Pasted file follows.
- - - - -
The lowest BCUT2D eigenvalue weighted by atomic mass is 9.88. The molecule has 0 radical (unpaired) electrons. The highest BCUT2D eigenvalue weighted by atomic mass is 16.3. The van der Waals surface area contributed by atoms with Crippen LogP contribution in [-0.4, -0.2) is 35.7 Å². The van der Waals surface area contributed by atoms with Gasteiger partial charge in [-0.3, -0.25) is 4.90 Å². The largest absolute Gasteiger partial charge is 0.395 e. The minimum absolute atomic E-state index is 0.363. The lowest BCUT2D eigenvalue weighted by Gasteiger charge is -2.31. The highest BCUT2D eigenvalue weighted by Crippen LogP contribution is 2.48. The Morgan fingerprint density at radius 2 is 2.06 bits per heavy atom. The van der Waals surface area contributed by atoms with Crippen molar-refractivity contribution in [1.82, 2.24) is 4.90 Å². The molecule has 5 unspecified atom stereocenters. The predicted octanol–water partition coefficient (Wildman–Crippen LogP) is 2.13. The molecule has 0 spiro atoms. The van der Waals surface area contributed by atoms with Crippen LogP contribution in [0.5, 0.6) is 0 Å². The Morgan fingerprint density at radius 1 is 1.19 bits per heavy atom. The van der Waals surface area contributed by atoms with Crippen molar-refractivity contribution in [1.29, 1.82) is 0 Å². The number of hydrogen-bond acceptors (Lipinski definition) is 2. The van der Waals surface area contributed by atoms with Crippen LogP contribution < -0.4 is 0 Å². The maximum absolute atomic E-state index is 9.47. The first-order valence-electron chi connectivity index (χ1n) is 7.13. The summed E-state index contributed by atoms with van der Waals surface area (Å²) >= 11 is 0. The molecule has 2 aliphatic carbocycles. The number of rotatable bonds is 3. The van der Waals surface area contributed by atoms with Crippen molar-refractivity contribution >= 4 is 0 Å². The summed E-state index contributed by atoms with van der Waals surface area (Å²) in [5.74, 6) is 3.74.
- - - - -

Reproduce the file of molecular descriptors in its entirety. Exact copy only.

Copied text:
The lowest BCUT2D eigenvalue weighted by atomic mass is 9.88. The molecule has 0 radical (unpaired) electrons. The highest BCUT2D eigenvalue weighted by atomic mass is 16.3. The van der Waals surface area contributed by atoms with Crippen LogP contribution in [-0.4, -0.2) is 35.7 Å². The van der Waals surface area contributed by atoms with Gasteiger partial charge in [-0.3, -0.25) is 4.90 Å². The largest absolute Gasteiger partial charge is 0.395 e. The minimum absolute atomic E-state index is 0.363. The lowest BCUT2D eigenvalue weighted by Gasteiger charge is -2.31. The highest BCUT2D eigenvalue weighted by Crippen LogP contribution is 2.48. The Morgan fingerprint density at radius 2 is 2.06 bits per heavy atom. The van der Waals surface area contributed by atoms with Crippen molar-refractivity contribution in [1.82, 2.24) is 4.90 Å². The molecule has 5 unspecified atom stereocenters. The predicted octanol–water partition coefficient (Wildman–Crippen LogP) is 2.13. The molecule has 0 spiro atoms. The van der Waals surface area contributed by atoms with Crippen LogP contribution in [0.5, 0.6) is 0 Å². The Morgan fingerprint density at radius 1 is 1.19 bits per heavy atom. The van der Waals surface area contributed by atoms with Crippen molar-refractivity contribution in [1.29, 1.82) is 0 Å². The number of hydrogen-bond acceptors (Lipinski definition) is 2. The van der Waals surface area contributed by atoms with Crippen LogP contribution < -0.4 is 0 Å². The maximum absolute atomic E-state index is 9.47. The first-order valence-electron chi connectivity index (χ1n) is 7.13. The summed E-state index contributed by atoms with van der Waals surface area (Å²) >= 11 is 0. The molecule has 2 aliphatic carbocycles. The number of rotatable bonds is 3. The van der Waals surface area contributed by atoms with Crippen molar-refractivity contribution >= 4 is 0 Å². The summed E-state index contributed by atoms with van der Waals surface area (Å²) in [5.74, 6) is 3.74.